24. I loved reading Touch of Magenta. Members of my book club also read and enjoyed it. I especially liked the mystery about Pegeen, and thoroughly enjoyed the skill of the writer in weaving the two stories together seamlessly. A very good and interesting read about California history, and the lives of two very strong women and the choices they are confronted with.

  25. Candy Danhausen candyjetta@gmail.comDecember 19, 2010 at 4:07 PM

    Great answers to well-formed questions. I love the author and do think there is some biographical genre in her story (as I've known her for 60 years). I also think I'm Janice in the book, but Linda denies it. I love the phrases she "laid on" her own children. And I think the bouncing between the dual eras worked well and made it a page turner. Congrats to the author and the interviewer.

  26. Great book - great interview, linda. Very useful advice to new writers, I think.

  27. Linda Loveland Reid lindareid100@sbcglobal.netDecember 20, 2010 at 11:49 AM

    I'm honored with all these great comments. Writing for me is a fantastical-scary-threatening thrill of a journey. Writers are intellectualy curious by nature, voyeurs by day and workers by night. I love being in the company of such angst and energy. Keep on writing!

  28. Linda, I swear...your energy, brightness, caring, interesting persona shines through whenever you write and whenever I see you at Redwood Writers functions. You're sincere, uplifting and motivational! A great role model! Thanks for all your efforts with Redwood Writers. I'm REALLY looking forward to reading A Touch of Magenta over the holidays (bought it at the Sonoma Book Festival in September! Wow how time flies.)

    Jeane - thank you for all the thoughtful interviews you do. Keep it up!

    Happy Holidays to both!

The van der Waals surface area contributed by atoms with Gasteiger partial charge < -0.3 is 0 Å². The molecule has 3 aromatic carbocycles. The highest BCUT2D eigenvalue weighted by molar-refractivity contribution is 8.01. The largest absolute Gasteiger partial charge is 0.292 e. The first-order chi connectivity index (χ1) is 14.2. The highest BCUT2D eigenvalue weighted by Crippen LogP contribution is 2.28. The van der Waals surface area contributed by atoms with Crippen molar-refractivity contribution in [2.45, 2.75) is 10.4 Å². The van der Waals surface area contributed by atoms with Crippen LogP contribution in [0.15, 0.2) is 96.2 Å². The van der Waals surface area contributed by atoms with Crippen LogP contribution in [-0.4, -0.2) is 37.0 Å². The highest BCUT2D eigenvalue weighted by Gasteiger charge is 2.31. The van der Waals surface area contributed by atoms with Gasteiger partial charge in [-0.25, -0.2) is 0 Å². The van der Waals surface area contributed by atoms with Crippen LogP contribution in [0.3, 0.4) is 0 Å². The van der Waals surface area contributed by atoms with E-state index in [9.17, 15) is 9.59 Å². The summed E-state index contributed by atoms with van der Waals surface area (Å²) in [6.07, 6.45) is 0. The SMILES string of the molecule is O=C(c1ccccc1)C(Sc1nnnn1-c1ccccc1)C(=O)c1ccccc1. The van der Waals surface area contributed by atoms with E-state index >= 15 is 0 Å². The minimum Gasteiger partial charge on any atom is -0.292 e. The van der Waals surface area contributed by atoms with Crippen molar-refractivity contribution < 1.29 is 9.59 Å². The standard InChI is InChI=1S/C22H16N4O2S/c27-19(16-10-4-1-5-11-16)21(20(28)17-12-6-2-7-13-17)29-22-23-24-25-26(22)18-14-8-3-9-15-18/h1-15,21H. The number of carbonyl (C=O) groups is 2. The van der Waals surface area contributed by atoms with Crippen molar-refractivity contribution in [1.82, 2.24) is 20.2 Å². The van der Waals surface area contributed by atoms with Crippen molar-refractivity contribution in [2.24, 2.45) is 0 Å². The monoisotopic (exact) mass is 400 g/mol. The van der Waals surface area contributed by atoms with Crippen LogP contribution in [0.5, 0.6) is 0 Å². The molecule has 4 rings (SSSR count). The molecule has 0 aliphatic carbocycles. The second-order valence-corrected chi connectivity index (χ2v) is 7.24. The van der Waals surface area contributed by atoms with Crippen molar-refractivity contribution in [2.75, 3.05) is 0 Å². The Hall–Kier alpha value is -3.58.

Leigh Anne
    Writer, Sci-fi & futuristic thrillers

  29. Fantastic interview, Linda & Jeane! Thanks! I love how Linda's philosophy comes through, and as it relates to her advice to her kids. Good points for all of us to remember.

  30. Fantastic interview, Linda & Jeane! Thanks! I love how Linda's philosophy comes through, and how it relates to her advice to her kids. Good points for all of us to remember.

  31. Great interview! I can handle five main characters. More, might be too much. I am reading 'The Lady's Slipper' right now and enjoying it but I did draw up a relationship map to look at it if I feel I am lost. I like that 'Touch of Magenta' is a long book, and think it needs to be when there are five main characters.
    Great that so many different locations are in this book. I enjoy learning about different locations. Sometimes, my reading makes me want to visit the places.
    Also think that I can relate to Pegeen. My grandmother was the same way. She was very strong, self reliant and not a shrinking violet.


  32. Linda Loveland Reid lindalovelandreid@sbcglobal.netDecember 30, 2010 at 12:45 PM

    This has been a blast; thanks Jeane for the interview. And, thanks to all who wrote in. I'm trying to get through the middle of my new book but quite stuck. They say this is typical so I'll try to work thru but it ain't fun!

  33. Best wishes to you, Frank, with your new book!